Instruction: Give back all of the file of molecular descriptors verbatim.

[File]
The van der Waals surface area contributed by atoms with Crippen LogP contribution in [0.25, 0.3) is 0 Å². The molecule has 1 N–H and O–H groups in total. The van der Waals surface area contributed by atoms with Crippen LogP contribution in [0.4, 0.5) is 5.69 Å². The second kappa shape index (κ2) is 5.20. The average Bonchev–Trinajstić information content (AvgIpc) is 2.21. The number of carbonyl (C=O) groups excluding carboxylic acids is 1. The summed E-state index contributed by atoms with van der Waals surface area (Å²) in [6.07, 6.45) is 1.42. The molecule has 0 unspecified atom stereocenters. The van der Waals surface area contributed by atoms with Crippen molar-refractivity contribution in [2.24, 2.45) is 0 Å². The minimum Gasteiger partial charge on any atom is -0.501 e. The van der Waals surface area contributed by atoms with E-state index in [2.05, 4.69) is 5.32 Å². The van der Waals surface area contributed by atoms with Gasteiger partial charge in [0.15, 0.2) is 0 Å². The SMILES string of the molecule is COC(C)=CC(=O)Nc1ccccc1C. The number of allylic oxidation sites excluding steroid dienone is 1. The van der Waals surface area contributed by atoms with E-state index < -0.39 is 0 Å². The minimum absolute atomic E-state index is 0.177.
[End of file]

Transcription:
The van der Waals surface area contributed by atoms with Crippen LogP contribution in [0.25, 0.3) is 0 Å². The molecule has 1 N–H and O–H groups in total. The van der Waals surface area contributed by atoms with Crippen LogP contribution in [0.4, 0.5) is 5.69 Å². The second kappa shape index (κ2) is 5.20. The average Bonchev–Trinajstić information content (AvgIpc) is 2.21. The number of carbonyl (C=O) groups excluding carboxylic acids is 1. The summed E-state index contributed by atoms with van der Waals surface area (Å²) in [6.07, 6.45) is 1.42. The molecule has 0 unspecified atom stereocenters. The van der Waals surface area contributed by atoms with Crippen molar-refractivity contribution in [2.24, 2.45) is 0 Å². The minimum Gasteiger partial charge on any atom is -0.501 e. The van der Waals surface area contributed by atoms with E-state index in [2.05, 4.69) is 5.32 Å². The van der Waals surface area contributed by atoms with Gasteiger partial charge in [0.15, 0.2) is 0 Å². The SMILES string of the molecule is COC(C)=CC(=O)Nc1ccccc1C. The number of allylic oxidation sites excluding steroid dienone is 1. The van der Waals surface area contributed by atoms with E-state index < -0.39 is 0 Å². The minimum absolute atomic E-state index is 0.177.